The Summit Opens as Crown Jewel in Drexel’s Third-Party Investment Plan
10/7/2015 10:53:31 AM
Nearly two years after ground was broken at the corner of 34th Street and Lancaster Avenue, students are now comfortably living inside Drexel’s newest and tallest residential housing complex, the Summit at University City.
Developed by American Campus Communities (ACC) and standing at 25 floors and 600,000 square feet with room for retail, Jim Tucker, senior advisor to Drexel President John A. Fry, is awed by the new space.
“The sheer size of the project is so impressive,” Tucker said. “It’s the largest building on Drexel’s campus and the largest in ACC’s entire portfolio.”
Tucker recently transitioned out of his role as senior vice president of Administrative and Business Services because he’ll be retiring at the end of this year. But he was the point man for Drexel on the project and, according to Fry, leaves behind an important “legacy” for attracting third-party investments that resulted in growth of the campus.
Since Drexel strives to use its capital to support its academic priorities, outside sources of funding for student housing and other amenities is key.
That’s why American Campus Communities has been so valuable to Drexel. American Campus Communities made this $170 million, 1,315-bed Summit possible adding to the transformational $97 million ACC project, Chestnut Square, completed in 2013.
“With access to the public capital markets and low costs of borrowing, American Campus Communities is able to provide a transaction structure that is competitive from a cost perspective and efficient from a delivery perspective,” said Angela Testa, vice president of Management Services at American Campus Communities.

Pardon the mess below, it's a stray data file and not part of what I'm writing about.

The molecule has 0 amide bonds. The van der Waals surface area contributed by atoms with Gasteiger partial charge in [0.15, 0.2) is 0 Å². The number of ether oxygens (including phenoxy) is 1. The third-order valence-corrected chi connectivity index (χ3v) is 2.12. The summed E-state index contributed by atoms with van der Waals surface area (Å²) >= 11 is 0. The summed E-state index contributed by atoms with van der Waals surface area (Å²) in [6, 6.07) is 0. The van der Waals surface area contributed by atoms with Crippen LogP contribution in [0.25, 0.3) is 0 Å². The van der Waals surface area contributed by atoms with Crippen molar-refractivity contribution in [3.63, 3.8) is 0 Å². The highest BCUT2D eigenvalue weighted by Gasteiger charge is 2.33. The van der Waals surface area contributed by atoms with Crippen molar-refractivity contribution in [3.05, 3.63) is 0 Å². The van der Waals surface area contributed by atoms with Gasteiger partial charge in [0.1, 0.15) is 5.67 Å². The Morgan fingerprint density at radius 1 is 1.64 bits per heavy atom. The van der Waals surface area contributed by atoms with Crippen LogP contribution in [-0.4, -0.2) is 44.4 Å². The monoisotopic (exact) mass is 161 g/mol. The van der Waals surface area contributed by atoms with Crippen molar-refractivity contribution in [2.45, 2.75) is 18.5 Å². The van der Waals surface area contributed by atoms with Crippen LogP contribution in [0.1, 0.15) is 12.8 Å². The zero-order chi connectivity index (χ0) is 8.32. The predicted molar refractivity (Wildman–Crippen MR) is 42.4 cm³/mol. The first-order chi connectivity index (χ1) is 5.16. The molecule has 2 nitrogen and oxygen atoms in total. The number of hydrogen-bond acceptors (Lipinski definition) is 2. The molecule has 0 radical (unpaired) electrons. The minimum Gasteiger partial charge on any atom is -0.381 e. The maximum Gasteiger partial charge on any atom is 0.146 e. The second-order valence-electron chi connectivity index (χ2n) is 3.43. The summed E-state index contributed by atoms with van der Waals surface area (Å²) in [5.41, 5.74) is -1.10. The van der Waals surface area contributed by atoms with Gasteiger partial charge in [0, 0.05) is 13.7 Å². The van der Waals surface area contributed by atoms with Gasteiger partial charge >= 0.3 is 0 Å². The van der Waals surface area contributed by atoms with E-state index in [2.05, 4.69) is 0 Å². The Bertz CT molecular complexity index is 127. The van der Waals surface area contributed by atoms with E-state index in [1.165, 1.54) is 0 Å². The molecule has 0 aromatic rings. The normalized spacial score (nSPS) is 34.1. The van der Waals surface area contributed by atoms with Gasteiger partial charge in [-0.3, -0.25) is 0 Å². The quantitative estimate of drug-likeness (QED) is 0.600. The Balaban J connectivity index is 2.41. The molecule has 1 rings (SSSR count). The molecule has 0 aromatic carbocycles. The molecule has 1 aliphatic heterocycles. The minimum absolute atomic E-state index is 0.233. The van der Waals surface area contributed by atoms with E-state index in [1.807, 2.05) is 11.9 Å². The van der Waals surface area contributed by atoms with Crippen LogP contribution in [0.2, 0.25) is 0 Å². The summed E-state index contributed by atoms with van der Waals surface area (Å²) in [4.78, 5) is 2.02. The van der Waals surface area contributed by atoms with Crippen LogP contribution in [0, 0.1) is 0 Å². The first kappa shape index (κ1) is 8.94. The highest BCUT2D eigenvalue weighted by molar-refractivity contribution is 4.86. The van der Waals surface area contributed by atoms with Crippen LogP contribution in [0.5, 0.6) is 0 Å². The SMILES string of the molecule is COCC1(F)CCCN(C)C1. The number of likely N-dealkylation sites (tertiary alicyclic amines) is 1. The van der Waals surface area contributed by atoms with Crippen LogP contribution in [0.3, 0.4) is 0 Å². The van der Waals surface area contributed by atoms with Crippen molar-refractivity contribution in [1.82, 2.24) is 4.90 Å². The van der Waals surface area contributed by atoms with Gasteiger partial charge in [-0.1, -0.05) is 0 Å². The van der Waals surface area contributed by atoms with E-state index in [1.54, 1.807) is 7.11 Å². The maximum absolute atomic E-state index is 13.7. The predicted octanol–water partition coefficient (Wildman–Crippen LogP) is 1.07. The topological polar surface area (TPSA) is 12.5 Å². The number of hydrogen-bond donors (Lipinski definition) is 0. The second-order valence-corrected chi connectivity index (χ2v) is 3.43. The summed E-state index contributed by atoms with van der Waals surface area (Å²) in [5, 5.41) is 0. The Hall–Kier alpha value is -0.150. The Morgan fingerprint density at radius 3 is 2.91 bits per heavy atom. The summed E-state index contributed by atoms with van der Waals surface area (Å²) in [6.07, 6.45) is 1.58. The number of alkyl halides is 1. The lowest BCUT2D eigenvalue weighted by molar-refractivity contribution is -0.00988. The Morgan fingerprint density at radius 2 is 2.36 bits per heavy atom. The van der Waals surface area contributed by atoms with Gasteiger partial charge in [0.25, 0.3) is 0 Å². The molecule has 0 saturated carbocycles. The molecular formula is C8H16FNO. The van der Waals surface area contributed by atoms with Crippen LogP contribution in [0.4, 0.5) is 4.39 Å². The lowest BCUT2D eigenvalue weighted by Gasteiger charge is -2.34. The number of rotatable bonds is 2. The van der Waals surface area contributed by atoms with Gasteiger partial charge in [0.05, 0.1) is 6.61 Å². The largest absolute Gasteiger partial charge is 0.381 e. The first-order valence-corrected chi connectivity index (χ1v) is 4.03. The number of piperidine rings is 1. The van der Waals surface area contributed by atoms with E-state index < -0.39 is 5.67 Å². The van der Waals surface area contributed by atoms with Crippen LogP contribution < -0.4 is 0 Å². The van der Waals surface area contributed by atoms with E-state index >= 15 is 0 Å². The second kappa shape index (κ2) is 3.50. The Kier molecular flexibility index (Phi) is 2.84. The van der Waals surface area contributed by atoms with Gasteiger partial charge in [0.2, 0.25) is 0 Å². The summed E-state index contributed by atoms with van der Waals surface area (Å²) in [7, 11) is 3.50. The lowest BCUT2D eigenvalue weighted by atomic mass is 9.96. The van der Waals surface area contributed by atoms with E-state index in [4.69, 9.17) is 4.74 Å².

One of The Summit's double-occupancy rooms.
“While ACC was building Chestnut Square and the Summit, Drexel opened the URBN Center and Gerri C. LeBow Hall, invested in major renovations in Stratton and Nesbitt halls and accomplished modernization projects in many other buildings that advanced Drexel’s core academic/research mission,” Tucker said.
American Campus Communities financed the Summit construction and pays annual ground rents to Drexel. ACC operates and manages the property, which is considered University Affiliated Housing but is separate from the University’s own student housing portfolio. At the expiration of the ground lease term between Drexel and ACC, ownership of the building reverts to Drexel.
“This project is the first step in the transformation of the Lancaster [Avenue] corridor and we are proud to be a part of it,” Testa said. “After several years of work, it’s gratifying to finally see and experience this amazing Drexel student community.”
Most students moved into the Summit the weekend of Sept. 18–20, weeks after the built-in Urban Eatery — financed by SodexoMAGIC — and its variety of culinary options opened. A 25th-floor sky lounge area is still being finished up, as are ground-level retail spaces.
Standing now, the Summit has made reality part of the 2012 Campus Master Plan, according to Tucker.
Additionally, the site pushes forward Drexel’s intent to bring positive development to its surrounding neighborhoods and West Philadelphia as a whole. And the community has been involved throughout the process, with Philadelphia Councilwoman Jannie Blackwell’s office, the neighboring Community Education Center the Lancaster Avenue Business Association and the Powelton Village Civic Association all involved with the project.
“Sometimes it is hard to accommodate big changes in the area, but the community has been candid and forward-thinking in our interactions,” Testa said. “It’s exciting to see just how good, collaborative planning results in vibrant, energetic, University City activity.”